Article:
4 Burning Questions for Janet Yellen as She Testifies Before Congress on the Economy

Tomorrow morning, Federal Reserve Chair Janet Yellen will appear for the first time before Congress' Joint Economic Committee. And on Thursday morning, she'll testify before the Senate Budget Committee.

Especially after last week's divergent economic data -- slow 1st quarter economic growth, a robust increase in jobs, and a sharp drop in labor force participation -- the financial markets likely will be hanging on her every word about the nation's current economic outlook and the Federal Reserve's future actions.

In advance of these hearings, here are some pertinent questions that could lead to some very interesting and enlightening responses:


  1. Since Shinzo Abe took over as prime minister in Japan, it has pursued a policy of aggressive fiscal stimulus, coupled with a central bank commitment to raising the inflation rate to 2.0 percent. This is in spite of the fact that its debt to GDP is more than twice as high as in the United States. Since then the economy has picked up and the employment to population ratio has increased by 1.6 percentage points. This would be the equivalent of more than 4 million new jobs in the United States. Do you think Japan's experience offers any lessons for the United States?
     
  2. The Fed's preferred measure of inflation, the core personal consumption expenditure deflator, has risen at just a 1.2 percent annual rate, well below the Fed's 2.0 percent target. With inflation running below target would you view an uptick in inflation as a positive development rather than cause for alarm?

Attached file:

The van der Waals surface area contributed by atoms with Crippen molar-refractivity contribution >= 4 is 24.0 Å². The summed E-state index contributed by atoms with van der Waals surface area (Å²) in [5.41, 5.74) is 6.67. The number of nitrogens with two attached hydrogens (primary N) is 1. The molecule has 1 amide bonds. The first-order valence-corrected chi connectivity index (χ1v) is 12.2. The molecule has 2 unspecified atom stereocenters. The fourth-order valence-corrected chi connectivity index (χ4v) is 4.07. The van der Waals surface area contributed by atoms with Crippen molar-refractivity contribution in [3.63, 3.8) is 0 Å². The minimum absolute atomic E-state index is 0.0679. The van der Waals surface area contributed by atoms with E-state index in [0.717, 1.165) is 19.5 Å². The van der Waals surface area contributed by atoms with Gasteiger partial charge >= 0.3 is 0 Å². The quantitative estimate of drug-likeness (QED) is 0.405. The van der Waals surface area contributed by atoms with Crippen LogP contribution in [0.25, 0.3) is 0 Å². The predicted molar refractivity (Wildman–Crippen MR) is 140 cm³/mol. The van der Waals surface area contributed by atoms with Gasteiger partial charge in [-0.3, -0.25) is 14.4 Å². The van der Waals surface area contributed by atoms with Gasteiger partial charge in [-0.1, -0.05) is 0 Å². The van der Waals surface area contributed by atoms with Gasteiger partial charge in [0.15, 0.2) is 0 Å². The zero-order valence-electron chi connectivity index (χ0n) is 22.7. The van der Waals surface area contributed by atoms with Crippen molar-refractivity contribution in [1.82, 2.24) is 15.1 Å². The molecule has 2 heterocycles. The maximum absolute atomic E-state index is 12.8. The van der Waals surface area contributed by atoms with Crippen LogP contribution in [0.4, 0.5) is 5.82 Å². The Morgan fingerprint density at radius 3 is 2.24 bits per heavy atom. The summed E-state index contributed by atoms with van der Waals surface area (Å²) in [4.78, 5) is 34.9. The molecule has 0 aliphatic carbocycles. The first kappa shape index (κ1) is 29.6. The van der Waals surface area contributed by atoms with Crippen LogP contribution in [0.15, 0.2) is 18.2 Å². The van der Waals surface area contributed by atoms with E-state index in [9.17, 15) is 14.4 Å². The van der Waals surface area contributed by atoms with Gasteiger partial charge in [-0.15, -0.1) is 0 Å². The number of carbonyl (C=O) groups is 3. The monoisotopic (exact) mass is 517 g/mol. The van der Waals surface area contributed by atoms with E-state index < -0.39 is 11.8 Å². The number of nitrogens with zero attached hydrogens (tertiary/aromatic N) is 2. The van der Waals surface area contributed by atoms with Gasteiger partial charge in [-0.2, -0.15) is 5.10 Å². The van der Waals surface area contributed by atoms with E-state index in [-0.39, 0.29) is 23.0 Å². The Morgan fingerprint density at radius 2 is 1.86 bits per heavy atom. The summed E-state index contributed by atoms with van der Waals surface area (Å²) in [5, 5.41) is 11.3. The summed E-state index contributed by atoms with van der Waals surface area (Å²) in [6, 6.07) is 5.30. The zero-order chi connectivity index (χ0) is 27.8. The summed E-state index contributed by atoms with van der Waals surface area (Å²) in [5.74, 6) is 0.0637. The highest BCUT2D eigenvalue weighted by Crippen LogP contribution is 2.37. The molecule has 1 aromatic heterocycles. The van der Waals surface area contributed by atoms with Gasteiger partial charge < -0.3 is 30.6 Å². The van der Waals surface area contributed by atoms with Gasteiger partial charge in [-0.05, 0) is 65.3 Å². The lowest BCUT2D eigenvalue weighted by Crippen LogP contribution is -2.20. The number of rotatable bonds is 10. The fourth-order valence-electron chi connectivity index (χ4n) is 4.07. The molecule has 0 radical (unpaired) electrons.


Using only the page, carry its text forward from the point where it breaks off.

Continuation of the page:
3. One of the main factors that led to the financial crisis is that the investment banks issuing mortgage backed securities (MBS) faced little downside risk if these assets went bad. Are you concerned that giving the investment banks the option to issue MBS that would carry a 90 percent guarantee, as envisioned on Johnson-Crapo, will create an even worse problem of moral hazard? 
     
  4. It appears that a core group of countries in the euro zone stand to move ahead with a financial transactions tax. This will lead to a modest increase in the cost of individual transactions and presumably a reduction in the volume of trading. If the United States were to impose a similar tax, would you be worried that the resulting decline in liquidity would obstruct the smooth working of financial markets?

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